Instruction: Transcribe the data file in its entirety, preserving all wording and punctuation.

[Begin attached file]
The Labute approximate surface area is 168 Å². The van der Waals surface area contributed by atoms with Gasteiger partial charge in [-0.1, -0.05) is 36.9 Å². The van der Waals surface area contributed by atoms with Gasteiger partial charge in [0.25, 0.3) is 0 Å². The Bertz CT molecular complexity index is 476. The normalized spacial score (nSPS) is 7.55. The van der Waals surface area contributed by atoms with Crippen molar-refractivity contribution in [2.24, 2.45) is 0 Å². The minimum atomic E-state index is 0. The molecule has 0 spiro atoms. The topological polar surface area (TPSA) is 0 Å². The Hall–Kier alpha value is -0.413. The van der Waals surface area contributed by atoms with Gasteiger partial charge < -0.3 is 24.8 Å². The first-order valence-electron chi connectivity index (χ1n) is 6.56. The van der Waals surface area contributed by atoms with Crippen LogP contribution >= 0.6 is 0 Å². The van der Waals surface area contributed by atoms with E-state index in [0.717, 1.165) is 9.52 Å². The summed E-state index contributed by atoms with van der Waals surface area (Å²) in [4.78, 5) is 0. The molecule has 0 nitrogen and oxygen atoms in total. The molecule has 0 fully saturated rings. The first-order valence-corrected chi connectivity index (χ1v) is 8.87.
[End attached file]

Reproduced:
The Labute approximate surface area is 168 Å². The van der Waals surface area contributed by atoms with Gasteiger partial charge in [-0.1, -0.05) is 36.9 Å². The van der Waals surface area contributed by atoms with Gasteiger partial charge in [0.25, 0.3) is 0 Å². The Bertz CT molecular complexity index is 476. The normalized spacial score (nSPS) is 7.55. The van der Waals surface area contributed by atoms with Crippen molar-refractivity contribution in [2.24, 2.45) is 0 Å². The minimum atomic E-state index is 0. The molecule has 0 spiro atoms. The topological polar surface area (TPSA) is 0 Å². The Hall–Kier alpha value is -0.413. The van der Waals surface area contributed by atoms with Gasteiger partial charge < -0.3 is 24.8 Å². The first-order valence-electron chi connectivity index (χ1n) is 6.56. The van der Waals surface area contributed by atoms with Crippen LogP contribution >= 0.6 is 0 Å². The van der Waals surface area contributed by atoms with E-state index in [0.717, 1.165) is 9.52 Å². The summed E-state index contributed by atoms with van der Waals surface area (Å²) in [4.78, 5) is 0. The molecule has 0 nitrogen and oxygen atoms in total. The molecule has 0 fully saturated rings. The first-order valence-corrected chi connectivity index (χ1v) is 8.87.